Now that we have a basic understanding of what Android is and how it fits into the smartphone ecosystem, let’s talk a bit about Android devices.
Android devices come in all different shapes and sizes and can vary greatly in both quality and price. It’s this wide array of device types and features that has solidified Android as the top dog when it comes to mobile operating systems.
Despite their differences, however, all android devices share two components in common, hardware and software. The hardware is the physical “hard” parts of the phone like the screen, battery, and processor. The software is the brain of the operation that controls everything and runs the apps, this is the Android operating system itself.
Because Android is open-source software, hardware manufacturers are able to combine it with their proprietary hardware to create the amazing array of devices available today.
When developing for Android, it’s important to have an appreciation for the various types of devices out there, and know the common characteristics they all share.
- Hardware - The physical “hard” components of the phone like the screen, battery, processor, and motherboard. Users interact with the device using the hardware, whether by pressing the various built-in buttons or interacting with the screen through common touch gestures like swiping, tapping, pinching and long pressing.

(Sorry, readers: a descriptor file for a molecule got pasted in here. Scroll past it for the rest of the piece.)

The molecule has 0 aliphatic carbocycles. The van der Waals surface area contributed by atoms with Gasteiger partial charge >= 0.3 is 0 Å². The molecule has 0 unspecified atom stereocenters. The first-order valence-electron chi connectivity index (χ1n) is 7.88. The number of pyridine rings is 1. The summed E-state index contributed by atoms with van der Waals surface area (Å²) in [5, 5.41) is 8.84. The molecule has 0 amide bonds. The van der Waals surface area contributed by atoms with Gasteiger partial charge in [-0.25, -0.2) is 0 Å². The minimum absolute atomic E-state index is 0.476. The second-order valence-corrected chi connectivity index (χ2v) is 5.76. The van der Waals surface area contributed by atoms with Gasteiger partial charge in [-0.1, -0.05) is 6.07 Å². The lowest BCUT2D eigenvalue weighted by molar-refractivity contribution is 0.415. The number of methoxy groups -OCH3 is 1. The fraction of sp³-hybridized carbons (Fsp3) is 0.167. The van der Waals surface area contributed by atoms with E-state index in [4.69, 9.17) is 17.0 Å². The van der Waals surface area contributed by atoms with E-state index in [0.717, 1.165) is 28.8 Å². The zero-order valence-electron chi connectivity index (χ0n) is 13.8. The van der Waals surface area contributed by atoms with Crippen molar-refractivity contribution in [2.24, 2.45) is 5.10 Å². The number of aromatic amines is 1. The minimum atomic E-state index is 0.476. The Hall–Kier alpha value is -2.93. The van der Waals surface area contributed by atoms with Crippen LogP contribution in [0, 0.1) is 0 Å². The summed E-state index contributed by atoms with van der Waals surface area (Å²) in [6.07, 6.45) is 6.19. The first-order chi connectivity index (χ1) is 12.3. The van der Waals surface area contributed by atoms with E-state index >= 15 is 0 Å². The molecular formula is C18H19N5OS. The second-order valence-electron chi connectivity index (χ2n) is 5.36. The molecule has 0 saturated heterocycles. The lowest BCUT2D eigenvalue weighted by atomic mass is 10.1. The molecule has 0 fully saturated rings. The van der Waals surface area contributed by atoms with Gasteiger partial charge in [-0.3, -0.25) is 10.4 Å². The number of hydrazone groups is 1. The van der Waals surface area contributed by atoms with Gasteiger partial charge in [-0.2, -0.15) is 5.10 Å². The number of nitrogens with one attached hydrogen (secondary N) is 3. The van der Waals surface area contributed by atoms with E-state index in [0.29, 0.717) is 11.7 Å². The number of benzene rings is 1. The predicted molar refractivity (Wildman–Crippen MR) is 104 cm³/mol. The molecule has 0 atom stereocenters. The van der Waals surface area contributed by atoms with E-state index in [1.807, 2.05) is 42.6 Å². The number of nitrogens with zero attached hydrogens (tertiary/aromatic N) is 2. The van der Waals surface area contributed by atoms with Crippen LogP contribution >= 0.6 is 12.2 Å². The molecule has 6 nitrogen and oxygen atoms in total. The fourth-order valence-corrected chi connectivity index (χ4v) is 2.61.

- Software - The intelligence that operates the hardware, manages all of the input/output, and runs the apps. It’s the brain of the device, in this case, Android.
- Smart device manufacturers can choose to combine any hardware elements with the Android Operating system, which often requires custom modifications to the Android source code.
- Most Android devices have 3 utility buttons: the home button, app management button and back button.
- The look and feel of apps are determined entirely by the app designer which means just about all apps will look a feel a bit different, regardless of the device.